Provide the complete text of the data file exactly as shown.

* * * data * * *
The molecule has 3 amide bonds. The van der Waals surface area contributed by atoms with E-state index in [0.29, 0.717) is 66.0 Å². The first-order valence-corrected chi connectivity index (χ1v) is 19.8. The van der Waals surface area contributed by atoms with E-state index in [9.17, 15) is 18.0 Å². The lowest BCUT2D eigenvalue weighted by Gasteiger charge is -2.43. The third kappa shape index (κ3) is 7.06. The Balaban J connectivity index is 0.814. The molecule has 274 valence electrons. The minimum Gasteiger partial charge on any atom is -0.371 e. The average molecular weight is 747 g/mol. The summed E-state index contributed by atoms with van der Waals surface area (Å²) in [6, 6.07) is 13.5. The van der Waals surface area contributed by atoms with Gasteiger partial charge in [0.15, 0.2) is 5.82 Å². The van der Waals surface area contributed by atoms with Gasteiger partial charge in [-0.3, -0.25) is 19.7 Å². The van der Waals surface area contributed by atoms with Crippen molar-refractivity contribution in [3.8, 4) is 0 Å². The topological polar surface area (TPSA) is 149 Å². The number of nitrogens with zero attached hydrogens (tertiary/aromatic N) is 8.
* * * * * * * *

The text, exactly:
The molecule has 3 amide bonds. The van der Waals surface area contributed by atoms with E-state index in [0.29, 0.717) is 66.0 Å². The first-order valence-corrected chi connectivity index (χ1v) is 19.8. The van der Waals surface area contributed by atoms with E-state index in [9.17, 15) is 18.0 Å². The lowest BCUT2D eigenvalue weighted by Gasteiger charge is -2.43. The third kappa shape index (κ3) is 7.06. The Balaban J connectivity index is 0.814. The molecule has 274 valence electrons. The minimum Gasteiger partial charge on any atom is -0.371 e. The average molecular weight is 747 g/mol. The summed E-state index contributed by atoms with van der Waals surface area (Å²) in [6, 6.07) is 13.5. The van der Waals surface area contributed by atoms with Gasteiger partial charge in [0.15, 0.2) is 5.82 Å². The van der Waals surface area contributed by atoms with Gasteiger partial charge in [-0.3, -0.25) is 19.7 Å². The van der Waals surface area contributed by atoms with Crippen molar-refractivity contribution in [3.8, 4) is 0 Å². The topological polar surface area (TPSA) is 149 Å². The number of nitrogens with zero attached hydrogens (tertiary/aromatic N) is 8.